Roundup If you wanna know what’s been happening in AI this week beyond what we’ve already covered , here’s a quick roundup…
Waymo Open Dataset
Self-driving-car dreamer Waymo is planning to release a data set collected from sensors on its autonomous vehicles to help, er, drive progress in driverless automotive technology, it announced at a computer-vision conference this week.
The Open Dataset will apparently contain about 3,000 driving scenes and 16.7 hours of video, 600,000 images frames, and some 25 million 3D bounding boxes, and 22 million 2D ones, according to Synched.
It’s the first time, in our mind at least, that Waymo has offered to open up any of its self-driving training data, the kind of information and material that’s usually fiercely guarded by machine-learning outfits. High-quality data is key to bumping up the performance of neural networks, and Waymo thus wants developers to use its data set to “[accelerate] the development of machine perception and self-driving technology.”
The data crate isn’t publicly available just yet, but you can sign up to receive an email alert when it’s out. The first release will contain 1,000 driving scenes out of the proposed 3,000, and it is expected to be publicly emitted in July sometime.
AI + video cameras = scary surveillance?
A senior policy analyst working at the American Civil Liberties Union has published a report detailing the concerning rise of AI-powered surveillance.
Machine-learning software has certainly enhanced the capabilities of video camera systems. Previously, the equipment just recorded footage for humans to play back later, with potentially some simple heuristics and algorithms to search for suspicious activities caught on tape. Now, all that material can be analysed and labelled by powerful ( although not infallible ) image-recognition neural networks. These models can detect and flag up specific objects and people, or particular actions and movements, and so on. There are some advantages to the technology, though, according to the report’s author, Jay Stanley, a senior policy analyst working at ACLU’s Speech, Privacy, and Technology Project.
“As with any tool, there will be beneficial uses of this technology – ‘video assistant lifeguards’ at swimming pools, for example, or deployments that protect us all through better environmental monitoring,“ he said.
But it comes a cost. “One of the most worrisome [concerns] is the possibility of widespread chilling effects as we all become highly aware that our actions are being not just recorded and stored, but scrutinized and evaluated on a second-by-second basis with consequences that can include being flagged as suspicious, questioned by the police, or worse.”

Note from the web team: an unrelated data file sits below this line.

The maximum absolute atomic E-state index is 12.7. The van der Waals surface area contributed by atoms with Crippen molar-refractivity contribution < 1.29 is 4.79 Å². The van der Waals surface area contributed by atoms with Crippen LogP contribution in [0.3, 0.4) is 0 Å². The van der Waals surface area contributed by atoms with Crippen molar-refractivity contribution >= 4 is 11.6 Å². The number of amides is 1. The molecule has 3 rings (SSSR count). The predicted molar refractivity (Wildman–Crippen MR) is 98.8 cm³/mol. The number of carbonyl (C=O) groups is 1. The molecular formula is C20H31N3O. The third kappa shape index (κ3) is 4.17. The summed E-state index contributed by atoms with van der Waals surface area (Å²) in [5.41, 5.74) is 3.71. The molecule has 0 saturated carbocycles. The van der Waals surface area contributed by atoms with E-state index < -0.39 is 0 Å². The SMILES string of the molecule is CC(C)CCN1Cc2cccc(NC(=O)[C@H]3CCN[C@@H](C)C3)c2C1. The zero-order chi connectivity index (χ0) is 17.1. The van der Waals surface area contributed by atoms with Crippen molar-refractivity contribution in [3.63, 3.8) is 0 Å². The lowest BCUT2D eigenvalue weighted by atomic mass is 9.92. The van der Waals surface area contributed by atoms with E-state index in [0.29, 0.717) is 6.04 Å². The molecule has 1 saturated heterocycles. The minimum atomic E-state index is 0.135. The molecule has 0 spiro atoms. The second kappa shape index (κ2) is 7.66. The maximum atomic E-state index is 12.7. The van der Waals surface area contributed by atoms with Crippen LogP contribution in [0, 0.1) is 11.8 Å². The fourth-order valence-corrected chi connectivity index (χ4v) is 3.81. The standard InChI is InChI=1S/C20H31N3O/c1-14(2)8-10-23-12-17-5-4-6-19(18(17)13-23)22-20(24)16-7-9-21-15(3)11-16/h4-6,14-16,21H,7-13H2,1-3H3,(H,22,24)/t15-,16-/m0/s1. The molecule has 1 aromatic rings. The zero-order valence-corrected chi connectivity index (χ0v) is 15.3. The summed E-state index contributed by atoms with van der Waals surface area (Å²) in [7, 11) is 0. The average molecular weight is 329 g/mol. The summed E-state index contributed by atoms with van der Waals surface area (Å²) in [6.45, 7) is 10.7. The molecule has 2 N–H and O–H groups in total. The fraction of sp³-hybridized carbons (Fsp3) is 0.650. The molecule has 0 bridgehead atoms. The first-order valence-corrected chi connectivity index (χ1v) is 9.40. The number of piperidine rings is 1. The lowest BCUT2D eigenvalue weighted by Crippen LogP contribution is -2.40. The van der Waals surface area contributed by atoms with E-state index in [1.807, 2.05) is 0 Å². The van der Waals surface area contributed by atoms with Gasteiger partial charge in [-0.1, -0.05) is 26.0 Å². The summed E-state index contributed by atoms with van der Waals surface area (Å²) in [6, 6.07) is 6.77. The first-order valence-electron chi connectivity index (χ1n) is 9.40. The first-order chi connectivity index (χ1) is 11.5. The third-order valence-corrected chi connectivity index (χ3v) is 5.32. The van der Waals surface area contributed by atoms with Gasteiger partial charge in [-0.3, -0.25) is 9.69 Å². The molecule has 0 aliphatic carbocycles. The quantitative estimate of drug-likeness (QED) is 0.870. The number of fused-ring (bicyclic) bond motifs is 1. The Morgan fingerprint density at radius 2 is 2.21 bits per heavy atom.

The problem is that the cops and feds using these smart cameras aren’t very transparent about how the technology is being used. How are the algorithms trained? How accurate is a particular piece of software? How does it store these images? Does this potentially violate the US constitution?
Domino’s Pizza has partnered up with Nuro, a Silicon Valley robotics startup, to bring hungry netizens its meals on wheels. Boxes of pizza will be slotted into Nuro’s new R2 trundle bots, the design of which hasn’t been revealed yet, and the fleet of R2s will deliver the food autonomously to customers’ doors, where they can retrieve their hot cheesy slices by unlocking the robot with a PIN.
The service will only be available to Domino’s Pizza customers in Houston, Texas, later this year, where Nuro has been testing its robots since March. “We are always looking for new ways to innovate and evolve the delivery experience for our customers,” Kevin Vasconi, Domino’s executive vice president and chief information officer, said this week.
“Nuro’s vehicles are specially designed to optimize the food delivery experience, which makes them a valuable partner in our autonomous vehicle journey. The opportunity to bring our customers the choice of an unmanned delivery experience, and our operators an additional delivery solution during a busy store rush, is an important part of our autonomous vehicle testing.”
The California-based startup also focuses on building fleets of bots to deliver other items, such as groceries and dry cleaning.
Massachusetts wants to ban facial-recog tech
Massachusetts could be the first US state to completely ban facial-recognition technology from official government use.
Lawmakers are mulling a proposed bill that calls for a statewide moratorium on the government use of the tech. A poll conducted by the ACLU revealed that 91 per cent of voters in the state believe that the facial recognition needs to be regulated, 76 per cent believed the government shouldn’t be allowed to monitor civilians using smart video cameras, and 79 per cent of them said they would support the bill.
Although it looks promising for privacy warriors, the results should be taken with a pinch of salt, however, since the poll was only conducted with 503 registered voters from Massachusetts. “Face surveillance technology gives the government unprecedented power to track who we are, where we go, what we do, and who we know,” said Carol Rose, executive director of the ACLU of Massachusetts. “This technology threatens to create a world where people are watched and identified as they attend a protest, congregate at a place of worship, visit a medical provider, and go about their daily lives. It’s time to press pause in Massachusetts.” ®